In the final week of the 98th edition of the Tour de France, there is still no clear favourite in sight. The 3,430.5km race, spread over 21 stages, has so far thrown up a surprise leader in 32-year-old Frenchman Thomas Voeckler.
Last year’s winner and three-time champion, Spain’s Alberto Contador, lies in sixth place 3 minutes 42 seconds off the pace, while 2010’s runner-up, Luxembourg’s Andy Schleck, is in fourth place. Other notable contenders on the leader board are Frank Schleck—Andy’s elder brother and the lesser regarded of the two—and former runner-up Cadel Evans of Australia, Ivan Basso of Italy and another Spaniard, Samuel Sanchez, who had a best finish of fourth overall in the 2010 edition of the race.
In the running: (from left) Andy Schleck of Luxembourg, race leader Thomas Voeckler of France and Alberto Contador of Spain. Denis Balibouse/Reuters
The race this year has 10 flat stages, three stages run on medium mountains, six high mountain stages, one individual time-trial stage and one team-trial stage. Not by coincidence, with the exception of Voeckler, the rest of the riders are all-rounders—meaning they aren’t just good at flat stages or at climbing but bring high levels of relative expertise in all types of stages, making them stronger contenders.
Voeckler, should he hold on to his slender lead, will become the first Frenchman in 14 years to even reach a podium, let alone win a race. Locals will be cheering fiercely for him as they hope he will become the first home rider in 26 years to win what is arguably France’s biggest annual sporting event.
But Voeckler himself is playing down his chances even as the famous maillot jaune, or the yellow jersey given to the overall leader of the race, rests heavily on his shoulders since he claimed the lead at the end of the ninth stage from Issoire to Saint-Flour.
“I have not the slightest chance,” Voeckler told reporters earlier in the week. “Zero per cent. But I will fight, for sure.”
The Frenchman has worn the yellow jersey briefly before, back in 2004 when seven-time champion Lance Armstrong won top honours. Admittedly, what goes against him is the fact that he is not a specialist climber. Tour winners have almost always excelled in climbing, especially on the steep French Alps, which effectively sifts the wheat from the chaff.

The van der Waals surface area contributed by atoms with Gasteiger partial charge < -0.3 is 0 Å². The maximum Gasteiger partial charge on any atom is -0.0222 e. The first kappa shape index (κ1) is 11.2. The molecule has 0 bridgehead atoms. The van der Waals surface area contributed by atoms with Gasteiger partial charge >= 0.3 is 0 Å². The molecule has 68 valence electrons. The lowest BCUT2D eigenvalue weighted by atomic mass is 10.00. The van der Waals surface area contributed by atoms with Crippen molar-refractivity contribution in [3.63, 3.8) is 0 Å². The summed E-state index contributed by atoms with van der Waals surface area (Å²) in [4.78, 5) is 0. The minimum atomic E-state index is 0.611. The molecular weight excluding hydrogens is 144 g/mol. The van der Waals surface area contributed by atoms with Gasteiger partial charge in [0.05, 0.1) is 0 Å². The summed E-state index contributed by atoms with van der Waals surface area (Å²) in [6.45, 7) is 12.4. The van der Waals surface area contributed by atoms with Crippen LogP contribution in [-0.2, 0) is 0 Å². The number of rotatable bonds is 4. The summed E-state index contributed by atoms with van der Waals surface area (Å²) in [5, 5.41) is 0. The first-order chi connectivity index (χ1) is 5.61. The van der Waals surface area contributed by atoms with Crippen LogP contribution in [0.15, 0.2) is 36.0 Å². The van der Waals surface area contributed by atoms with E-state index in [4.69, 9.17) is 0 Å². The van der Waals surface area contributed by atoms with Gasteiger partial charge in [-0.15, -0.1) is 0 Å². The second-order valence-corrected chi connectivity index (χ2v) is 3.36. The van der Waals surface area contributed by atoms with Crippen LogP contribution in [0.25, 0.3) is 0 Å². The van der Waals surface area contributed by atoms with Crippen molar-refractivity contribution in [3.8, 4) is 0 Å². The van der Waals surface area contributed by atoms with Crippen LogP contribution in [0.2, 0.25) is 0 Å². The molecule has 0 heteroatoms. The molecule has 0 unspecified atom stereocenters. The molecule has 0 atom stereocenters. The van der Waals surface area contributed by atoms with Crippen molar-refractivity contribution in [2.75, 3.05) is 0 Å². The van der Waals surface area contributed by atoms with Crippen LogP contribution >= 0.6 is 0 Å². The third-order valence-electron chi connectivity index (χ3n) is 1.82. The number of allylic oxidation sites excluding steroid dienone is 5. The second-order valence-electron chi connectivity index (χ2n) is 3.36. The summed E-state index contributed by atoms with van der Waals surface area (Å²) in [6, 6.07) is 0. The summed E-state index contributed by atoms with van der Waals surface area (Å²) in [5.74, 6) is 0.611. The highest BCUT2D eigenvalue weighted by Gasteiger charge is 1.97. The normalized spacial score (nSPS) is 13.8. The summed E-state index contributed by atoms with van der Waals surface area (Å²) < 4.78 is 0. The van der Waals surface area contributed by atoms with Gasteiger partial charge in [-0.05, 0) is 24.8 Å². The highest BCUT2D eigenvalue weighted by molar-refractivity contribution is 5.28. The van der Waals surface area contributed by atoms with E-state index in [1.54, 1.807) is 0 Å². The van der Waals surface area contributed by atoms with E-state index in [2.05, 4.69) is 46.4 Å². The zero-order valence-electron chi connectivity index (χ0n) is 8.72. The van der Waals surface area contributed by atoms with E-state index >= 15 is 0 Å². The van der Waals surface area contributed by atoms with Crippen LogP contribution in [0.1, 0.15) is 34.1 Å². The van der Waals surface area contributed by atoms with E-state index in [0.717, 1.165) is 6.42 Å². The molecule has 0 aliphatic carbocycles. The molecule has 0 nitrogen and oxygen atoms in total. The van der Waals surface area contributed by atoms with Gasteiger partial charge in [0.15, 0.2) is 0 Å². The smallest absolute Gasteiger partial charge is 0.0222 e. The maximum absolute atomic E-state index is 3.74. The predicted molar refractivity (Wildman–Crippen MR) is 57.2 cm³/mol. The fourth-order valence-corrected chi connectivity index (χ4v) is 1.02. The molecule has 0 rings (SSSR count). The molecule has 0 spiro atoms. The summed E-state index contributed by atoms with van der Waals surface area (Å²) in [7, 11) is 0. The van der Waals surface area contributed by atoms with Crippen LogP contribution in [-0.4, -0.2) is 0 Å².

Voeckler will have to withstand attacks from the Schleck brothers, Evans, Basso and Contador-all highly rated climbers-on such dreaded climbs as Col du Galibier, Col d’lzoard and L’Alpe d’Huez-all of them known as HC climbs, or Hors Categorie, because they are too demanding to have a classification.
“I don’t think I have their level in the high mountains,” Voeckler said. “I know what the Alps are like, and I’m expecting things to be difficult.”
To be sure, he still has a 1 minute, 45 second advantage over second-placed Evans. Still, he was expected to surrender the lead during the climbs of the Pyrenees range last week but held on-gaining respect from his rivals in the process.
“Voeckler is in incredible form,” Contador said. “He has a big lead, it will be hard to make that up.”
Contador himself sustained an injury in the first week of the Tour, picking up a troublesome right knee, forcing him to pedal harder with the left, which has ensured that he’s not higher up the leader board.
The Schleck brothers haven’t shown signs of all-out attack yet, and being part of the same team, will probably be wary of spoiling each other’s chances. Evans will have no such compulsions and is a noted time trailer, which could stand him in good stead come Saturday’s 42.5km individual time trial at Grenoble.
The eventual winner will possibly be known at the end of the three high mountain stages on the Alps on Friday. Whoever wins, this year’s Tour will go down as one of the most competitive races in recent history.